I can talk tennis all day long, and often do. And yet some of the people I talk to about it might rather I talk about something else. Or with someone else. That’s how it is with tennis, right? Sort of an addiction. Sort of a high. I am a national columnist at FoxSports.com and a FoxSports1 TV insider, and have been a columnist at the Chicago Sun-Times. In 2010, I was the only American sports writer to cover the full two weeks of all four majors, and also to cover each of the U.S. Masters series events. I’ve seen a lot of tennis, talked with a lot of players, coaches, agents. I watched from a few rows behind the line judge as Serena rolled her foot onto the baseline for the footfault, a good call, at the 2009 U.S. Open. I sat forever watching a John Isner marathon, leaving for Wimbledon village to watch an England World Cup soccer game at a pub and then returning for hours of Isner, sitting a few feet from his wrecked coach. I got to see Novak Djokovic and Robin Soderling joke around on a practice court on the middle Sunday at Wimbledon, placing a small wager on a tiebreaker. Djokovic won, and Soderling pulled a bill out of his wallet, crumpled it into his fist and threw it at Djokovic, who unwadded it, kissed it, and told me, “My work is done here.’’ And when Rafael Nadal won the French Open in 2010, I finished my column, walked back out onto the court, and filled an empty tic tac container with the red clay. I’m looking at it right now. Well, I don’t always see the game the same way others do. I can be hard on tennis, particularly on the characters in suits running it. Tennis has no less scandal and dirt than any other game. Yet somehow, it seems to be covered up, usually from an incredible web of conflicts of interest. I promise to always tell the truth as I see it. Of course, I would appreciate it if you’d let me know when I’m wrong. I love sports arguments and hope to be in a few of them with you here. Personal info: One-handed backhand, serve-and-volleyer. View all posts by gregcouch

2 responses to “Serena Williams is Back. Rusty, Getting Older, She. . .Hah! She’s Already Wimbledon Favorite

  • Zech

    You know I never really can wrap my mind around how publicized her personal life has been and yet how little journalists seem to um credit that as a possibility to her “lack of major titles”. The years she hasn’t won many titles personal trama has been omnipresent: post Serena-Slam, knee surgery AND the death of her sister in a shooting; 05-06, multiple injuries and her parent’s divorce. These are not just minor occurrences. These can throw any person off any track no matter how talented in their profession. How these are never factored in is completely puzzling to me or even worse, when some journalist claims to take them into account and can still say “what is she doing with her life?” claims…as if they have any say in whether or not she has handled personal tragedies “correctly”.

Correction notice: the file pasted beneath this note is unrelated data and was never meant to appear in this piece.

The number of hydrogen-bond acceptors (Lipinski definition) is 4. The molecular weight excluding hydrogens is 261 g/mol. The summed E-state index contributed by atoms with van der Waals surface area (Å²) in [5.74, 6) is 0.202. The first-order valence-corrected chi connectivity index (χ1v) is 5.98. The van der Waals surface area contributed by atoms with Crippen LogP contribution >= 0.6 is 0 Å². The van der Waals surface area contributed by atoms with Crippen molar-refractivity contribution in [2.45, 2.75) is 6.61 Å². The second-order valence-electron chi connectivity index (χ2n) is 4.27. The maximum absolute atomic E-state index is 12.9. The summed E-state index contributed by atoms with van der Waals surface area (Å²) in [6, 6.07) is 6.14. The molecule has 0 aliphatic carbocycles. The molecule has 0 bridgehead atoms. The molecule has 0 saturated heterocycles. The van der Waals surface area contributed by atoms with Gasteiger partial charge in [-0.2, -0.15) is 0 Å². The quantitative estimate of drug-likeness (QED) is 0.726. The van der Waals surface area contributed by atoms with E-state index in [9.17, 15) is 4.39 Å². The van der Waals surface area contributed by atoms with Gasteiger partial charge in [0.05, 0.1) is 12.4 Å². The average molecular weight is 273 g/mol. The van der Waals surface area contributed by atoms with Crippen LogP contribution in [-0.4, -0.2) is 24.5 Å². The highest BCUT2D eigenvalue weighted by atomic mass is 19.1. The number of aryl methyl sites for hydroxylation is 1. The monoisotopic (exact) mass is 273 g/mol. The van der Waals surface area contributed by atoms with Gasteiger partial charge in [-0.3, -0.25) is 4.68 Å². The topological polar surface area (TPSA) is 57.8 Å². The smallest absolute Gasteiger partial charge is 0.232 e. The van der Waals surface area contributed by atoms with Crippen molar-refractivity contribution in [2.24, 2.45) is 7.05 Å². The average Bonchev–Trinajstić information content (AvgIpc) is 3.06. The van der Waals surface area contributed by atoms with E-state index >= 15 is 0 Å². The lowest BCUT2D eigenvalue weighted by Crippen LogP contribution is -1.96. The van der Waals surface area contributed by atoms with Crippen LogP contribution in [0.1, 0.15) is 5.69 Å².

But otherwise, I have followed Serena since the 2007 Australian Open and watched her win, completely out of shape and almost despised by the tennis media. Those are not exaggerations. I had no knowledge of tennis prior to that and reading the articles I did about her was alarming. Watching her win was inspiring to say the least and led me to play and follow tennis myself but I did question her commitment to anything but the majors as far as fitness is concerned… until 2010. Somehow I just had a different sense about how she approached her fitness. Total speculation, but since the 2009 US Open (where I thought she looked great health wise) I haven’t ever questioned her fitness at any events, sparse though they may be. She doesn’t appear out of shape, even during all the time off. She looks great. Do you see a difference post 2009? Because somehow fitness is not what I’m concerned about (just her match toughness and strokes) and haven’t been for the past 2 years… I feel like that is a given with the “new” Serena. Thoughts?

  • Lita

    I’m looking forward to seeing what’s happening with her. I have seen a picture of her and she looks to be in fantastic shape. I have not seen her this lean since 2004 or so. Not feeling she can win Wimbledon since she’s rusty, but I can see her going 3 or so rounds. I say if all holds up, she should be good to go for the 2011 US Open.

    I haven’t seen Venus Williams though. I hope she’s in better shape than she was in Australia earlier this year.